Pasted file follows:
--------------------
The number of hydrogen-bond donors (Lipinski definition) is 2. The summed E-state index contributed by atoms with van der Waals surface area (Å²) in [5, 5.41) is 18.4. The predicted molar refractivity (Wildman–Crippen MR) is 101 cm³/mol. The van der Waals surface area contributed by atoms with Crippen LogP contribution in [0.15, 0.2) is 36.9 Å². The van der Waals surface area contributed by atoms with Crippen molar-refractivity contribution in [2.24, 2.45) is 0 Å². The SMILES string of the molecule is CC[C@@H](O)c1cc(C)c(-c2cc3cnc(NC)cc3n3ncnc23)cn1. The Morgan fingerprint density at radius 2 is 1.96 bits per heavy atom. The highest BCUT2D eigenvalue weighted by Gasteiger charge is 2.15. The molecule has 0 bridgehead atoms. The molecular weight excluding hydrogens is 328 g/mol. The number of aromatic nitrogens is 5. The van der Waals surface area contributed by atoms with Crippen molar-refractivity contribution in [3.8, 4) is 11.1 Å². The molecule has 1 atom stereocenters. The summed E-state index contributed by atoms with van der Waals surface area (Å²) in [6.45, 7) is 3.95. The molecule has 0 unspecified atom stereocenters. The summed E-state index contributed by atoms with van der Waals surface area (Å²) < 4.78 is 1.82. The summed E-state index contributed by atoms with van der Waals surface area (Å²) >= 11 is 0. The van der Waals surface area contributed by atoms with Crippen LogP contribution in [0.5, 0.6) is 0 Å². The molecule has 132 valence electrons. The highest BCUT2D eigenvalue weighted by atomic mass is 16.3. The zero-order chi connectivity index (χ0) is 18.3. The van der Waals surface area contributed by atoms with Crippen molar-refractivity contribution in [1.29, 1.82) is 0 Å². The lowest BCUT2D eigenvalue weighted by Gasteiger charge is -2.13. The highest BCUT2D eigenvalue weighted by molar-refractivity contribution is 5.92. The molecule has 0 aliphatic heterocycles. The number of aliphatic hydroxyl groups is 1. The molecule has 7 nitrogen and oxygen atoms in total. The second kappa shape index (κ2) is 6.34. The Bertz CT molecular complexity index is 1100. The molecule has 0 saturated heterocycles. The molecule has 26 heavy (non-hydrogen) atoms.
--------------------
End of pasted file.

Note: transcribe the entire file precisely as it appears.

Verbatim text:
The number of hydrogen-bond donors (Lipinski definition) is 2. The summed E-state index contributed by atoms with van der Waals surface area (Å²) in [5, 5.41) is 18.4. The predicted molar refractivity (Wildman–Crippen MR) is 101 cm³/mol. The van der Waals surface area contributed by atoms with Crippen LogP contribution in [0.15, 0.2) is 36.9 Å². The van der Waals surface area contributed by atoms with Crippen molar-refractivity contribution in [2.24, 2.45) is 0 Å². The SMILES string of the molecule is CC[C@@H](O)c1cc(C)c(-c2cc3cnc(NC)cc3n3ncnc23)cn1. The Morgan fingerprint density at radius 2 is 1.96 bits per heavy atom. The highest BCUT2D eigenvalue weighted by Gasteiger charge is 2.15. The molecule has 0 bridgehead atoms. The molecular weight excluding hydrogens is 328 g/mol. The number of aromatic nitrogens is 5. The van der Waals surface area contributed by atoms with Crippen molar-refractivity contribution in [3.8, 4) is 11.1 Å². The molecule has 1 atom stereocenters. The summed E-state index contributed by atoms with van der Waals surface area (Å²) in [6.45, 7) is 3.95. The molecule has 0 unspecified atom stereocenters. The summed E-state index contributed by atoms with van der Waals surface area (Å²) < 4.78 is 1.82. The summed E-state index contributed by atoms with van der Waals surface area (Å²) >= 11 is 0. The van der Waals surface area contributed by atoms with Crippen LogP contribution in [0.5, 0.6) is 0 Å². The molecule has 132 valence electrons. The highest BCUT2D eigenvalue weighted by atomic mass is 16.3. The zero-order chi connectivity index (χ0) is 18.3. The van der Waals surface area contributed by atoms with Crippen molar-refractivity contribution in [1.29, 1.82) is 0 Å². The lowest BCUT2D eigenvalue weighted by Gasteiger charge is -2.13. The highest BCUT2D eigenvalue weighted by molar-refractivity contribution is 5.92. The molecule has 0 aliphatic heterocycles. The number of aliphatic hydroxyl groups is 1. The molecule has 7 nitrogen and oxygen atoms in total. The second kappa shape index (κ2) is 6.34. The Bertz CT molecular complexity index is 1100. The molecule has 0 saturated heterocycles. The molecule has 26 heavy (non-hydrogen) atoms.